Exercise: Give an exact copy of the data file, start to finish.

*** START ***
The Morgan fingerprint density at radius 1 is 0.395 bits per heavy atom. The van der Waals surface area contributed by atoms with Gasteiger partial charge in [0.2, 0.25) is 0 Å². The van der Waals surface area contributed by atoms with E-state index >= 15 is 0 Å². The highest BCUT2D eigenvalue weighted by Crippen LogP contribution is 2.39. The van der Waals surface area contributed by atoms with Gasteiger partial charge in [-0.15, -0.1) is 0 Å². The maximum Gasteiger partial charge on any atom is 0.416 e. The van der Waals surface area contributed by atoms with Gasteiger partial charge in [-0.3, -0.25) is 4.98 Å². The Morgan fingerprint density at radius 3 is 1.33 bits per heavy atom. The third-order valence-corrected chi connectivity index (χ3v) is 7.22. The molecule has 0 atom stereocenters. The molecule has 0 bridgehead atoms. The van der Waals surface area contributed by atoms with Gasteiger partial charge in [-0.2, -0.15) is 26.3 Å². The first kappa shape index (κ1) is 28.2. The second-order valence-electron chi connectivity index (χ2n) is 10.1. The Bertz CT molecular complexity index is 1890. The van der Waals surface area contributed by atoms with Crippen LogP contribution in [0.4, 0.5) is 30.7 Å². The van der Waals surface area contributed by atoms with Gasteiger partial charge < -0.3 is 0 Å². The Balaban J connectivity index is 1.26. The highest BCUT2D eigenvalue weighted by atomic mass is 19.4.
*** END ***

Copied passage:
The Morgan fingerprint density at radius 1 is 0.395 bits per heavy atom. The van der Waals surface area contributed by atoms with Gasteiger partial charge in [0.2, 0.25) is 0 Å². The van der Waals surface area contributed by atoms with E-state index >= 15 is 0 Å². The highest BCUT2D eigenvalue weighted by Crippen LogP contribution is 2.39. The van der Waals surface area contributed by atoms with Gasteiger partial charge in [-0.15, -0.1) is 0 Å². The maximum Gasteiger partial charge on any atom is 0.416 e. The van der Waals surface area contributed by atoms with Gasteiger partial charge in [-0.3, -0.25) is 4.98 Å². The Morgan fingerprint density at radius 3 is 1.33 bits per heavy atom. The third-order valence-corrected chi connectivity index (χ3v) is 7.22. The molecule has 0 atom stereocenters. The molecule has 0 bridgehead atoms. The van der Waals surface area contributed by atoms with Gasteiger partial charge in [-0.2, -0.15) is 26.3 Å². The first kappa shape index (κ1) is 28.2. The second-order valence-electron chi connectivity index (χ2n) is 10.1. The Bertz CT molecular complexity index is 1890. The van der Waals surface area contributed by atoms with Crippen LogP contribution in [0.4, 0.5) is 30.7 Å². The van der Waals surface area contributed by atoms with Gasteiger partial charge < -0.3 is 0 Å². The Balaban J connectivity index is 1.26. The highest BCUT2D eigenvalue weighted by atomic mass is 19.4.